A Green Township dessert store is facing scrutiny from the Food and Drug Administration over alleged unsanitary conditions.
In a publicly posted warning letter dated April 28, FDA inspectors wrote ready-to-eat bakery products manufactured by Gary’s Cheesecakes & Fine Desserts were “prepared, packed or held under insanitary conditions whereby they may have become contaminated with filth or rendered injurious to health.”
Owner Gary Haas told The Enquirer the problems were fixed the day of the last inspection in February. He said that was the last he had heard from the agency.
Most of the violations stem from rodent droppings found throughout the kitchen. During inspections on Jan. 31, Feb. 8 and Feb. 13 at the Crookshank Road store, FDA inspectors found:
- An apparent dead rodent, attached to a glue trap inside an open cardboard box next to the standing mixer.
- Ten apparent rodent droppings with a black, shiny and soft appearance inside a junction between preparation tables where ready-to-eat brownies were being iced.
- Apparent droppings with a black, shiny and soft appearance, too numerous to count, between ingredient bags and directly below a storage rack used to store bulk dry ingredients.
- Apparent insect activity on a glue trap next to an unidentified piece of equipment with an approximately one-inch gap.
- Multiple apparent dead insects attached to two glue traps, adjacent to an oven. In addition, a section of the glue trap was torn, which the report said Haas stated was due to a mouse that chewed through the glue trap to escape when it was caught on the trap.
- Apparent rodent droppings with a black, dull and hard appearance, too numerous to count, inside an enclosed shelf behind boxes containing icing piping bags and on a sheet pan used to store ready-to-eat brownies prior to slicing.
Some equipment in the warning letter available to the public was redacted under a Freedom of Information Act exemption which protects from disclosure “trade secrets and commercial or financial information obtained from a person [that is] privileged or confidential.”
The owner reported back to the FDA on March 7, the warning letter stated, and said he disposed of glue traps with captured pests, placed new glue traps, removed excrement, cleaned and sanitized areas where excrement was found, added cleaning tasks to his sanitization schedule and will schedule garage door maintenance.
FDA inspectors said the response does not show that the correct actions are being implemented on a continual basis and that operators are effectively excluding pests from the facility. The letter also did not include scheduled garage maintenance, such as a maintenance request or work order, inspectors said.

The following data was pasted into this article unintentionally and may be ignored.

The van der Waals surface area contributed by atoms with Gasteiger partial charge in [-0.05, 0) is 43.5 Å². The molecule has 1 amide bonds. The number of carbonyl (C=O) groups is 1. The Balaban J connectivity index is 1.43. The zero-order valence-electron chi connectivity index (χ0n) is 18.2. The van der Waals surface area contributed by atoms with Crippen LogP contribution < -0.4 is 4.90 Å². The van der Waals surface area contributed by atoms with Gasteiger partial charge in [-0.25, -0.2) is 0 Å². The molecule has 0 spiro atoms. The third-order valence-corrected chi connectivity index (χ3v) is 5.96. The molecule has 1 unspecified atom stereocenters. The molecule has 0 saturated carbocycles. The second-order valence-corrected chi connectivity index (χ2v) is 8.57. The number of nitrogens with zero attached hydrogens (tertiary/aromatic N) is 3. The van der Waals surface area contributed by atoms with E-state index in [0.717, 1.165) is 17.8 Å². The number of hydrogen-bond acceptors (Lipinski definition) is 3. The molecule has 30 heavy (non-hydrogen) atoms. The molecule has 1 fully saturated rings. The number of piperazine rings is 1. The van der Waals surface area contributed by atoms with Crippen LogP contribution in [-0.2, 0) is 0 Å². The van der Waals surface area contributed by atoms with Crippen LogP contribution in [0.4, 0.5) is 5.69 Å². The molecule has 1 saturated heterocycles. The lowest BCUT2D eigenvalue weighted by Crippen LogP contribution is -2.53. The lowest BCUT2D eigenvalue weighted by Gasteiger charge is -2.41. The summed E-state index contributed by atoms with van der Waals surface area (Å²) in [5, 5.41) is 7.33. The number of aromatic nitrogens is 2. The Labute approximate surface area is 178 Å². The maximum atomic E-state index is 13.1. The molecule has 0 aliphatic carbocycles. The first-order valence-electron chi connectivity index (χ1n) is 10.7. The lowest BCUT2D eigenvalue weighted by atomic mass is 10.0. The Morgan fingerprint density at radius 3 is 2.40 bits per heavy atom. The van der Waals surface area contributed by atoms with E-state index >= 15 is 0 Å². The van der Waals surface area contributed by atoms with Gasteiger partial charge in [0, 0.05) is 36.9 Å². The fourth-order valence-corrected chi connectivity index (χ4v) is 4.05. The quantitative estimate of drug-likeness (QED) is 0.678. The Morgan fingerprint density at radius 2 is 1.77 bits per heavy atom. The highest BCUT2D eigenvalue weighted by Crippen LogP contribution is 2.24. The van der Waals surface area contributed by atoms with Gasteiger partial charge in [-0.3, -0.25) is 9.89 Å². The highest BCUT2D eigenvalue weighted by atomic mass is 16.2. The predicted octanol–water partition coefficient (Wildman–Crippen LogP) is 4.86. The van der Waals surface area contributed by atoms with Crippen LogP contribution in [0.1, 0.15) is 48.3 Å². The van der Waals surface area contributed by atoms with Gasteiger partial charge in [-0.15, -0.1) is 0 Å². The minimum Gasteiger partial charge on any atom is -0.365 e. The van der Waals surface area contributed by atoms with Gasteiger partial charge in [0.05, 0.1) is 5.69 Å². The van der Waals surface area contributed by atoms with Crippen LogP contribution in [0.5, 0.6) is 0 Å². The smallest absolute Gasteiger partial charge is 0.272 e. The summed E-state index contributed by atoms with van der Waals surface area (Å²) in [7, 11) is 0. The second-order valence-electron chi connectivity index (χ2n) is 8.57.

The 2023 warning letter says this is a repeat observation from the FDA’s 2020 inspection, as apparent excrement was observed on and around an in-use caramel container used as a topping on ready-to-eat desserts, and also on a shelf directly below where plates for the slicing machine are stored.
The letter noted that the response to concerns from the 2020 inspection are the same steps listed in the March 7 response.
“We note that your most recent response includes corrective actions that you previously submitted to FDA on March 8, 2020, in response to FDA’s 2020 inspectional findings. As corrective action to the rodent excrement, your 2020 response stated that you cleaned and sanitized areas exposed to rodent excrement and placed new glue traps,’ the FDA said.
“However, during FDA’s most recent inspection, the investigators observed similar conditions, demonstrating that your corrective actions were inadequate and pest activity continues to persist in your facility.
“Additionally, during the most recent inspection, the FDA investigator discussed with you using a professional pest control service, you stated that you would contact a professional pest control company to inquire about servicing your facility; however, your response did not mention acquiring professional pest control services.”
Haas also reportedly failed to register with the FDA as a food facility, which must be done every other year.
The FDA gave Haas 15 days to correct the issues and report back. Failure to do so could result in legal action.